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As neoliberal policies and monetary hegemony continue to dominate around the globe, protests for democracy and against the political elite are widespread. It is, yet again, kicking off everywhere.
With such an incredible history of grassroots protest in South America, it's no surprise that Brazilians and Chileans are the latest to take to the streets in mass demonstrations against corruption and their political leaders. In Brazil, what started out as a demonstration against bus and train fare increases turned into a much bigger protest about poor public services and the exorbitant cost of next year's World Cup. Meanwhile, in Chile's capital, mostly peaceful demonstrations erupted into battles with riot police as protesters demand education reform and wider distribution of Chile's wealth.
The following reading list from Verso suggests books to help us understand the multifaceted histories of uprising in Central and South America, as well as grasp the unfolding scenes of protest in recent weeks.
Why It's Still Kicking Off Everywhere: The New Global Revolutions
By Paul Mason
Originally published in 2012 to wide acclaim, this updated edition, Why It’s Still Kicking Off Everywhere, includes coverage of the most recent events in the wave of revolt and revolution sweeping the planet.
BBC journalist and author Paul Mason combines the anecdotes gleaned through first-hand reportage with political, economic and historical analysis to tell the story of today’s networked revolution.
Why It’s Still Kicking Off Everywhere not only addresses contemporary struggles, it provides insights into the future of global revolt.
José Antonio Gutiérrez of the Latin American Solidarity Centre has reviewed Peter Hallward's Damming the Flood: Haiti and the Politics of Containment for the Irish Left Review:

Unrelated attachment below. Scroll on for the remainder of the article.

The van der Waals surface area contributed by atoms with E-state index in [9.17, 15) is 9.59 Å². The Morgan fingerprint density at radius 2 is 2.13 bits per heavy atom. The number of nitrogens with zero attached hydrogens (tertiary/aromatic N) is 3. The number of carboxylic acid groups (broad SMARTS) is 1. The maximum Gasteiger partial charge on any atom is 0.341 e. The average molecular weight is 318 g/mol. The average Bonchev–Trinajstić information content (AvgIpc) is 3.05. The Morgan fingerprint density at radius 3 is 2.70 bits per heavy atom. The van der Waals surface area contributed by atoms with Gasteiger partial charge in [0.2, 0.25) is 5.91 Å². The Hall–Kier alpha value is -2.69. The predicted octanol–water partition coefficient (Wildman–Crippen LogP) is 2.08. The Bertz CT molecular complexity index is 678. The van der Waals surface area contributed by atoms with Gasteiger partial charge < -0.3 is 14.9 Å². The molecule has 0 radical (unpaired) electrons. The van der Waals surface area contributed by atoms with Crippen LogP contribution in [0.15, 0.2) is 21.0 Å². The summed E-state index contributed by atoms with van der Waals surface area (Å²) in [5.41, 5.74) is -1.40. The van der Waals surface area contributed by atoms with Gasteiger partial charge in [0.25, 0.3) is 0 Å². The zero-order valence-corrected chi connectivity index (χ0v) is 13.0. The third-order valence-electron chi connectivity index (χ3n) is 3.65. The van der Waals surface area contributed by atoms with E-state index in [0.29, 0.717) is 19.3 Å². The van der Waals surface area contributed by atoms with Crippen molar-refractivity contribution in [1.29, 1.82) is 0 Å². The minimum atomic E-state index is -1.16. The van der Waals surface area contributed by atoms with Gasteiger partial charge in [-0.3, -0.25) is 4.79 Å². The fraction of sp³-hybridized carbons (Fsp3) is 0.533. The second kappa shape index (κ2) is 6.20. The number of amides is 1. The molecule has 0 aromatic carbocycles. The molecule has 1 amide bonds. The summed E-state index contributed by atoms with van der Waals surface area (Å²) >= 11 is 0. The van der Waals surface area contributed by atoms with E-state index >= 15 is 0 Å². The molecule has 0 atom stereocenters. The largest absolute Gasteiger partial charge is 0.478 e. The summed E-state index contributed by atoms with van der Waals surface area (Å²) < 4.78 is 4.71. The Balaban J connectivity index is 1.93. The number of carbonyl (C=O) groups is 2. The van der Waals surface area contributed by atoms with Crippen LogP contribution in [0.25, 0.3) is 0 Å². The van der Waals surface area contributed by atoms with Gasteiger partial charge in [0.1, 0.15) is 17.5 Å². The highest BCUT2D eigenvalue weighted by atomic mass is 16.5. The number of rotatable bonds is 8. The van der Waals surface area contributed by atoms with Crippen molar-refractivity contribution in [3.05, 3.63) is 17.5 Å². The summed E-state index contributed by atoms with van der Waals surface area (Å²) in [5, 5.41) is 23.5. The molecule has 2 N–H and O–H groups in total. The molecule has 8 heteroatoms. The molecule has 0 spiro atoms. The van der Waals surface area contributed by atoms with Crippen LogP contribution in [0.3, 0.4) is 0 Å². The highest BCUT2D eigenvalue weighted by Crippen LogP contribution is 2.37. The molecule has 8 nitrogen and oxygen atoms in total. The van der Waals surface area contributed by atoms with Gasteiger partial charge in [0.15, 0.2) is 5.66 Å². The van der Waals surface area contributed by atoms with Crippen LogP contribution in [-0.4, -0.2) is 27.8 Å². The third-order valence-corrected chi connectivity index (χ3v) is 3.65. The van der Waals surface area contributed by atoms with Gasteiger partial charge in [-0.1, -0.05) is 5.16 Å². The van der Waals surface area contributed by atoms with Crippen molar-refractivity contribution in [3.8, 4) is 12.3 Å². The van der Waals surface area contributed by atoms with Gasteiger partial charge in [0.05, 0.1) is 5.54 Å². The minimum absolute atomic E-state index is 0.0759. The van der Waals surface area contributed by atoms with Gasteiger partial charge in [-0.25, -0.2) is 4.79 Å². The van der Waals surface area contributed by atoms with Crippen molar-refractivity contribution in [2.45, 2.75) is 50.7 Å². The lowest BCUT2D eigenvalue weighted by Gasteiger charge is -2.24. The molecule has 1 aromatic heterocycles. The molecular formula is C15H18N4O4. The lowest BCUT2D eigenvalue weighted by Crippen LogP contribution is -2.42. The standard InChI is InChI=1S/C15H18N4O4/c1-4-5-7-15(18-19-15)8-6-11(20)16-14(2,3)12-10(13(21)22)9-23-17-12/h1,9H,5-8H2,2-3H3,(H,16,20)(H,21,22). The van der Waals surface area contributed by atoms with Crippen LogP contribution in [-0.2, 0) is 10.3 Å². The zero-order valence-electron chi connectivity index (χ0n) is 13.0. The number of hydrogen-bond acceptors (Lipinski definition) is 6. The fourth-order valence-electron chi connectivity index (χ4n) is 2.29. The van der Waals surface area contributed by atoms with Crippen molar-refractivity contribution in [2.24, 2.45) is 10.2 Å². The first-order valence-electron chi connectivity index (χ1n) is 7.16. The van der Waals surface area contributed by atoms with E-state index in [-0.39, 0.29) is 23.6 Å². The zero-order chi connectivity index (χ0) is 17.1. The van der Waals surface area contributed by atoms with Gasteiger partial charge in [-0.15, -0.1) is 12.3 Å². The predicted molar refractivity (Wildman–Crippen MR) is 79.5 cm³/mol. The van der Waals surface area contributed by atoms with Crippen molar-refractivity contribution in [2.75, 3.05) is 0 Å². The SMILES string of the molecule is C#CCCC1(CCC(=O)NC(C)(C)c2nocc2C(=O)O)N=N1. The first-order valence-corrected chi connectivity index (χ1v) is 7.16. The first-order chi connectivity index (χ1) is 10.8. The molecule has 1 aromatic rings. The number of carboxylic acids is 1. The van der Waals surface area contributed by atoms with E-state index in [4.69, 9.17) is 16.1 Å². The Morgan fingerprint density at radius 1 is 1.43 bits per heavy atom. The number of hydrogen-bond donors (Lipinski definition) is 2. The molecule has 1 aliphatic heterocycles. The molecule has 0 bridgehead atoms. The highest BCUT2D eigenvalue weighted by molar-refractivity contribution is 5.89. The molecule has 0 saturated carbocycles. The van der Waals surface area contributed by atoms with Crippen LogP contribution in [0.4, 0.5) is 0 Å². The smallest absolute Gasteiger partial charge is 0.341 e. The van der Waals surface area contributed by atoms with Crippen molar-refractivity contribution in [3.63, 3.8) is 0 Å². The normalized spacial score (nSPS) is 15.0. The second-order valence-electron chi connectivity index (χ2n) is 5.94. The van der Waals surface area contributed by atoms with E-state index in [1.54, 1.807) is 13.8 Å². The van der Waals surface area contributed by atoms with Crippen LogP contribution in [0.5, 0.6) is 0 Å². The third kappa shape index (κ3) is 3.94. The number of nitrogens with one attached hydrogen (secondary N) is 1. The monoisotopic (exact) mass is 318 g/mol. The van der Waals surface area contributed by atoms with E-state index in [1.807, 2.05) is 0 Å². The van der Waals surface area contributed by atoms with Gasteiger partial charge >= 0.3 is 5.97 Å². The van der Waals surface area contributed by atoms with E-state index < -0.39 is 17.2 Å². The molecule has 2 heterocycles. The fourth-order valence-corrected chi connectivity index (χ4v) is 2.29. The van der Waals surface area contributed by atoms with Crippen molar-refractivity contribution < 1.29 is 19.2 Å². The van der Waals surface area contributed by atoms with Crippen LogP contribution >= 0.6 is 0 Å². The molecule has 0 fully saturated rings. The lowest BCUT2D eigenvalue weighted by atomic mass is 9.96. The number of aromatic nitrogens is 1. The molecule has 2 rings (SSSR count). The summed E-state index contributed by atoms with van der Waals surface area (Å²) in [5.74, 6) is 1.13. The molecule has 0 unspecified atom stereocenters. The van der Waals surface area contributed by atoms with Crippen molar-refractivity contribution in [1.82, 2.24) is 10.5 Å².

This new edition provides an additional chapter which updates us with the events in Haiti after and around the earthquake. These fateful events don't alter the conclusions Hallward arrived at in the first edition; if anything they're re-enforced and proved right. The speed at which a humanitarian tragedy was turned into an opportunity to further deepen military occupation, allowing the US take over the island, proves that Haiti has not lost its appeal for the "Humanitarian Interventionists" in any way. Also, the widespread acceptance of the occupation as a positive action by most of the world's media shows that popular perception has come to accept that it is natural to keep Haitians at gun point, even in the most extraordinary and tragic circumstances. Lastly, it sadly proves through the series of logistical blunders, such as the primacy of military over humanitarian aid, the state of neglect in which the victims were abandoned for weeks before they saw any meaningful help (with the exception of understaffed Cuban doctors), and by the fact that most aid which was promised by foreign donors (both agencies and governments) has not been delivered more than one year later, that Haitian people's lives are a very low priority on the international community's agenda. This year's anniversary of the earthquake was one of shame for all the self-proclaimed "friends" of Haiti.
Jean-Bertrand Aristide has returned to Haiti after seven years of exile in South Africa. Aristide and the remarkable Lavalas movement twice won landslide victories in democratic elections, and twice were ousted in US-backed coups.
Amy Goodman of Democracy Now! (along with actor Danny Glover) travelled on the plane with Aristide and is blogging live updates on the Democracy Now site.
However, Aristide's return does not mean that US intervention in Haiti has come to an end—according to the Press Association:
US President Barack Obama had tried to keep the controversial figure away from his country until it holds a presidential election on Sunday, fearing he could destabilise the process.